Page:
Narrow bridge 88.9 64.3 ns
No parking 96 85.7 ns
Crossroads 96.3 85.7 ns
Narrow road ahead 85.2 57 <0.05
Pedestrian Crossing 92.6 57.1 <0.01
Driving Assessment-Global Scores**
ORDT Score 28.9±4.7 18.5±7.1 <0.0001
Traffic Signal Recognition Task score (tot signals, correctly identified, median range) 10 (7-10) 7.5 (2-10) <0.0001
Simulator Brake Reaction score (feet) 48.5±7 57.3±16.8 <0.01
Simulator Traffic Signal reaction task score (% correct responses) 83% 49% <0.0001

*Values are expressed in percentage of correct answers.

**Values are expressed as mean±standard deviation with the exception of the Traffic Signal Recognition Task score and the Simulator Traffic Signal reaction task score.

Differences favoring NC were also present on the Traffic Signal Recognition Score (p<0.0001). The signals that generated most differences were “No entry for vehicles”, “U-turn prohibited”, “no overtaking”, “narrow road” and “pedestrian crossing”.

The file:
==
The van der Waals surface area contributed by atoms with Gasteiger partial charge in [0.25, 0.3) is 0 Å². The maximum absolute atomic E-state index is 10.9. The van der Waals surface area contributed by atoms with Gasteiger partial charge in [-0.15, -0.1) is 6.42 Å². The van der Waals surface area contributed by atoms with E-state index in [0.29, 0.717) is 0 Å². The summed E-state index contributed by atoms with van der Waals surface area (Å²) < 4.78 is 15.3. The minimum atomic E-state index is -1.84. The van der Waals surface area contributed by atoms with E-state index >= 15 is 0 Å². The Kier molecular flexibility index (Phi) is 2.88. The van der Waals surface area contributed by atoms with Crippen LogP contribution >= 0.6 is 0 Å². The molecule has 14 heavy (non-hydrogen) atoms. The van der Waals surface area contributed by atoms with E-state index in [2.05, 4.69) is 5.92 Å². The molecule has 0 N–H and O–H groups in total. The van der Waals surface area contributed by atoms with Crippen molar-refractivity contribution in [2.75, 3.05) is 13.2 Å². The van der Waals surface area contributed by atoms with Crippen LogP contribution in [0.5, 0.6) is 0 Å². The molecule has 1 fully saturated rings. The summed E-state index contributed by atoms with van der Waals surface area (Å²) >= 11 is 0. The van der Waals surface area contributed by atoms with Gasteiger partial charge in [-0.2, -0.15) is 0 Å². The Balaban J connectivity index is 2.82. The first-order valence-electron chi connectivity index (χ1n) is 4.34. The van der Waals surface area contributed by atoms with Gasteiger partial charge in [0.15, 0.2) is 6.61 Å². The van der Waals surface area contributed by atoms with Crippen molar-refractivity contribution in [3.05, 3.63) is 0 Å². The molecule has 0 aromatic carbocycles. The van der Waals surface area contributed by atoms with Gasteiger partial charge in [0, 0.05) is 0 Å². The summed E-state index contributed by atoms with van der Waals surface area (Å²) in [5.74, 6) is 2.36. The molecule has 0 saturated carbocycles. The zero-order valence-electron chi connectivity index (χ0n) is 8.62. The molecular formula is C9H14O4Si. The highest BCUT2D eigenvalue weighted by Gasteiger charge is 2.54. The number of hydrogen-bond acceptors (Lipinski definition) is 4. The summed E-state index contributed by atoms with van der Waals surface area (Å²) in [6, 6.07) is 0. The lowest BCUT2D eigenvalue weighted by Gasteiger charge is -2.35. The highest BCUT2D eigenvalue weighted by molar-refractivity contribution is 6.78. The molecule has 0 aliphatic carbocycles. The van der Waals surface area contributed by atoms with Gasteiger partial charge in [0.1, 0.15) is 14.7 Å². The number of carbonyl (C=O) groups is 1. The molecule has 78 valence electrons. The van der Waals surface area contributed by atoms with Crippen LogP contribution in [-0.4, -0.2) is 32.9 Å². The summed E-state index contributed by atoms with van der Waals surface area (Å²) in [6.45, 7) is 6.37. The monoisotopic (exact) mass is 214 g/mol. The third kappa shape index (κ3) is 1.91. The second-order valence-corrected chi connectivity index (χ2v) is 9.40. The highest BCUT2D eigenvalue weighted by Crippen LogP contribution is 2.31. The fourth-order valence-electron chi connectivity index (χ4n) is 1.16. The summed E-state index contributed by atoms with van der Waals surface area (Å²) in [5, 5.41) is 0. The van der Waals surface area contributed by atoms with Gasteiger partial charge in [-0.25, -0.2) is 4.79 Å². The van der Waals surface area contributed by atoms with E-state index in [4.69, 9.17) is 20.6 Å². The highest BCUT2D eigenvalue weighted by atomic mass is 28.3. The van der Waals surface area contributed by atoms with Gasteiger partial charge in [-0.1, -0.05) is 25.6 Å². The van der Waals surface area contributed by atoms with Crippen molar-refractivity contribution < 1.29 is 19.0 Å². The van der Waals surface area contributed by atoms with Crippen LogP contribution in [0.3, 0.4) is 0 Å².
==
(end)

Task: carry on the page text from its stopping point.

Analysis of performance in the simulator revealed that the patient group had significantly slower responses on both tasks, as shown by the Traffic Signal Reaction Score (p<0.0001) and the Brake Reaction Score (p<0.01).

Correlation analyses

Using regression analyses as described above, the TMT-B, Verbal semantic Fluency and FDS were identified as important predictors of driving performance. These tests correlated significantly with all the driving scores (see Table 3).

Table 3 Cognitive predictors of driving skills. Correlation between Driving Assessment and Neuropsychological Assessment. 

Driving assessment Simulator tasks